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Acupuncture/Moxibustion (Zhen Jui)

Acupuncture (the use of needles), and moxibustion (the use of heated herbs), aimed at specific acupoints along the pathways (channels and collaterals) in the body, can correct the flow of Qi and blood to restore optimal health and to block pain. Such stimulation can prompt a cascade of chemicals in the muscles, spinal cord, and brain to release the body's natural painkilling endorphins (a morphine-like substance generated by the body) and can impact on Qi, blood circulation, and various body functions. Source - Ling, Jack Chieh-sheng. "Chinese Traditional Medicine." Encyclopedia of Public Health. 2002. 30 Dec. 2015


The most basic method of administering aromatherapy is direct or indirect inhalation of essential oils. Several drops of an essential oil can be applied to a tissue or handkerchief and gently inhaled. A small amount of essential oil can also be added to a bowl of hot water and used as a steam treatment. This technique is recommended when aromatherapy is used to treat respiratory and/or skin conditions. Aromatherapy steam devices are also available commercially. A warm bath containing essential oils can have the same effect as steam aromatherapy, with the added benefit of promoting relaxation. When used in a bath, water should be lukewarm rather than hot to slow the evaporation of the oil. Source -


Acupressure is just one of a number of Asian bodywork therapies (ABT) with roots in traditional Chinese medicine (TCM). Examples of other Asian bodywork therapies are medical qigong and Tuina. Shiatsu is a Japanese form of acupressure. Traditional Chinese medical theory describes special acupoints, or acupressure points, that lie along meridians, or channels, in your body. These are the same energy meridians and acupoints as those targeted with acupuncture. It is believed that through these invisible channels flows vital energy -- or a life force called qi (ch'i). It is also believed that these 12 major meridians connect specific organs or networks of organs, organizing a system of communication throughout your body. The meridians begin at your fingertips, connect to your brain, and then connect to an organ associated with a certain meridian. Source -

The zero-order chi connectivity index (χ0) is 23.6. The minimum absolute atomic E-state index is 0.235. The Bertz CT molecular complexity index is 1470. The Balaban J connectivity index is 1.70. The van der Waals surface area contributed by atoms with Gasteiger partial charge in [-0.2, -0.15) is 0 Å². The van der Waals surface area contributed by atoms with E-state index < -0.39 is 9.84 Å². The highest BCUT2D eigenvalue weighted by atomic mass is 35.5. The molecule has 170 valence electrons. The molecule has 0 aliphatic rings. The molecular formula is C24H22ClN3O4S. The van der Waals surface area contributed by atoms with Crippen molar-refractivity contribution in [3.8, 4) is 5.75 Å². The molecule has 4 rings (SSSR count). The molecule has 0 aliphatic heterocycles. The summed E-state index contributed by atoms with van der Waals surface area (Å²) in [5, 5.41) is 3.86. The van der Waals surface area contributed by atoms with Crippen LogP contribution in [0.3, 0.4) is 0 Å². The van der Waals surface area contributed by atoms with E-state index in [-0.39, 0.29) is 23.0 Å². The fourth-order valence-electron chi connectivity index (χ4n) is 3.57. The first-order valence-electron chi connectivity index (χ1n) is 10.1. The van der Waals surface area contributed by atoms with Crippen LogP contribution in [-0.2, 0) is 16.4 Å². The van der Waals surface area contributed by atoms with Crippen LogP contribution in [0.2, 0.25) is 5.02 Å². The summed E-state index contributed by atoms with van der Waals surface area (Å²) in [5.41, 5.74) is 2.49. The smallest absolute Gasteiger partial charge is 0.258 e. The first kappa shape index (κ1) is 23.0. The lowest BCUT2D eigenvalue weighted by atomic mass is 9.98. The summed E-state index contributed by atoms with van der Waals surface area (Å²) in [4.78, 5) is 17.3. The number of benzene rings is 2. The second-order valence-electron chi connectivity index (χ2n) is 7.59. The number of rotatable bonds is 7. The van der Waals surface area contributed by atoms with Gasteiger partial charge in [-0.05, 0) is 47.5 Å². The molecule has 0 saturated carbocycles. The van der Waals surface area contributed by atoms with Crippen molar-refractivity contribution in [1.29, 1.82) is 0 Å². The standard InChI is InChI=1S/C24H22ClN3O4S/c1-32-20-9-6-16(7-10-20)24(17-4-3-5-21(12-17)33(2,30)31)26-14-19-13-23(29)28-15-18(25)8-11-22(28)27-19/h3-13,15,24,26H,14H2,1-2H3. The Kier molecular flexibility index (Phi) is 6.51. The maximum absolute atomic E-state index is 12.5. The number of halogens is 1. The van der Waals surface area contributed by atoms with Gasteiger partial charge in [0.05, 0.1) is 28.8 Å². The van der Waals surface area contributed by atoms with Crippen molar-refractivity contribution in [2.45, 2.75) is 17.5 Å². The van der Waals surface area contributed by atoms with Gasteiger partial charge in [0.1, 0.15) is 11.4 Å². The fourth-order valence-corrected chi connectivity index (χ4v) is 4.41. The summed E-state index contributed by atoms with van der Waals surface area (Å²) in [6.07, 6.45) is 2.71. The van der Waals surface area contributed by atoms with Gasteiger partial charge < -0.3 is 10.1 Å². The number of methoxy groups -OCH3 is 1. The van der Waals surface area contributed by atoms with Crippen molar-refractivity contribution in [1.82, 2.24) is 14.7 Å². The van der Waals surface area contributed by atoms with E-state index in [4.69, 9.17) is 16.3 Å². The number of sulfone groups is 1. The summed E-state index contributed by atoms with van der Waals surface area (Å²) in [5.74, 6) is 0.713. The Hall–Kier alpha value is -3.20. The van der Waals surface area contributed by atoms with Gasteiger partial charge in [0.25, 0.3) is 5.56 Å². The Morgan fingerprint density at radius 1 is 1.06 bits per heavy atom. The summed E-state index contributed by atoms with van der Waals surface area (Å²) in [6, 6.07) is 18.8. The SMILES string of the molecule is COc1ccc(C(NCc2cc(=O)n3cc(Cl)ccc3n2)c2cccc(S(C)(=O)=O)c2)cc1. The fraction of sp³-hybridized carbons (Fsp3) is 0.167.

Vital Energy (Qi Gong)

Patients are also taught to undertake Qi exercises to maintain health. There are dynamic exercises involving multiple movements of limbs and the body and static exercises that call for simple postures with mind concentration and breathing exercise. After symptoms and signs are analyzed, Qi doctors prescribe specific therapies for problems. Inappropriate Qi therapies can be harmful and Qi exercises need to be adapted and individualized to each person's needs and situation. Source - Ling, Jack Chieh-sheng. "Chinese Traditional Medicine." Encyclopedia of Public Health. 2002. 30 Dec. 2015

Massage (Tui Na)

Massage is recommended in traditional Chinese medicine to unblock the patient's meridians, stimulate the circulation of blood and qi, loosen stiff joints and muscles, and strengthen the immune system. It may be done to relieve symptoms without the need for complex diagnosis. Chinese massage is commonly used to treat back strain, pulled muscles, tendinitis, sciatica, rheumatism, arthritis, sprains, and similar ailments. In Tui na massage, the practitioner presses and kneads various qi points on the patient's body. The patient does not need to undress but wears thin cotton clothes. He or she sits on a chair or lies on a massage couch while the practitioner presses on or manipulates the soft tissues of the body. Tui na means "push and grasp" in Chinese. Source -

Herbal (Zhong Yao)

The earliest known work on Chinese herbs appeared as early as 100 b.c.e. Li Shih-chen's (1386–1644) chronicle of herbal medicines (1578), which has been used for the last four centuries, consists of 52 volumes, cataloging 1,898 herbs or substances and a total of 11,096 separate prescriptions. The Encyclopedia of Traditional Chinese Medicinal Substances, published by the Jiangsu College of New Medicine in 1997, identifies 5,767 substances. The majority of Chinese traditional medicines are of herbal origin, but minerals and animal parts are also included in Zhong Yao pharmacopoeia. Prescriptions usually comprise four or more herbs, with interaction among them for complementary and synergistic pharmacology. They are boiled as medicinal tea or processed into pills for oral ingestion. Some of these substances are also formulated as paste or plaster for external application. Source - Ling, Jack Chieh-sheng. "Chinese Traditional Medicine." Encyclopedia of Public Health. 2002. 30 Dec. 2015